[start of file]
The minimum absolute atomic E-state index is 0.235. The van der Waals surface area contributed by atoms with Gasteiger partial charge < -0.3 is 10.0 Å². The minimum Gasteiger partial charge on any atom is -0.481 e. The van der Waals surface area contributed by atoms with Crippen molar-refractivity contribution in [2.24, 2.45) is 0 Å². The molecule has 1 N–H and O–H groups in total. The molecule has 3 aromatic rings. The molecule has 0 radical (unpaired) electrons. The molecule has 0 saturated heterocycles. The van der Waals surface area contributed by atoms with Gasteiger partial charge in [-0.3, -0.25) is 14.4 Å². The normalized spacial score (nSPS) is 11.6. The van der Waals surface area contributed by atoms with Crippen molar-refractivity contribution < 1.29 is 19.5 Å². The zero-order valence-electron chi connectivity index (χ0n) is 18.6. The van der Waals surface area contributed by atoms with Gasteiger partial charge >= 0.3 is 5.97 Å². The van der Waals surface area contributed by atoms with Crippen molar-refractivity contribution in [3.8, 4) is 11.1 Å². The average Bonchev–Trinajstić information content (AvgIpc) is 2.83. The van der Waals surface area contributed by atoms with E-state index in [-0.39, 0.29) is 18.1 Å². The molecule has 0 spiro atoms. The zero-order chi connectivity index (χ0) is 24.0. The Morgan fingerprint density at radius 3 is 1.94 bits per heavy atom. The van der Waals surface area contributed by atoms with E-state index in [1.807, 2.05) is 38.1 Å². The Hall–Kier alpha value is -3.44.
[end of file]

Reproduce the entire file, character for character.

The minimum absolute atomic E-state index is 0.235. The van der Waals surface area contributed by atoms with Gasteiger partial charge < -0.3 is 10.0 Å². The minimum Gasteiger partial charge on any atom is -0.481 e. The van der Waals surface area contributed by atoms with Crippen molar-refractivity contribution in [2.24, 2.45) is 0 Å². The molecule has 1 N–H and O–H groups in total. The molecule has 3 aromatic rings. The molecule has 0 radical (unpaired) electrons. The molecule has 0 saturated heterocycles. The van der Waals surface area contributed by atoms with Gasteiger partial charge in [-0.3, -0.25) is 14.4 Å². The normalized spacial score (nSPS) is 11.6. The van der Waals surface area contributed by atoms with Crippen molar-refractivity contribution < 1.29 is 19.5 Å². The zero-order valence-electron chi connectivity index (χ0n) is 18.6. The van der Waals surface area contributed by atoms with Gasteiger partial charge >= 0.3 is 5.97 Å². The van der Waals surface area contributed by atoms with Crippen molar-refractivity contribution in [3.8, 4) is 11.1 Å². The average Bonchev–Trinajstić information content (AvgIpc) is 2.83. The van der Waals surface area contributed by atoms with E-state index in [-0.39, 0.29) is 18.1 Å². The molecule has 0 spiro atoms. The zero-order chi connectivity index (χ0) is 24.0. The Morgan fingerprint density at radius 3 is 1.94 bits per heavy atom. The van der Waals surface area contributed by atoms with E-state index in [1.807, 2.05) is 38.1 Å². The Hall–Kier alpha value is -3.44.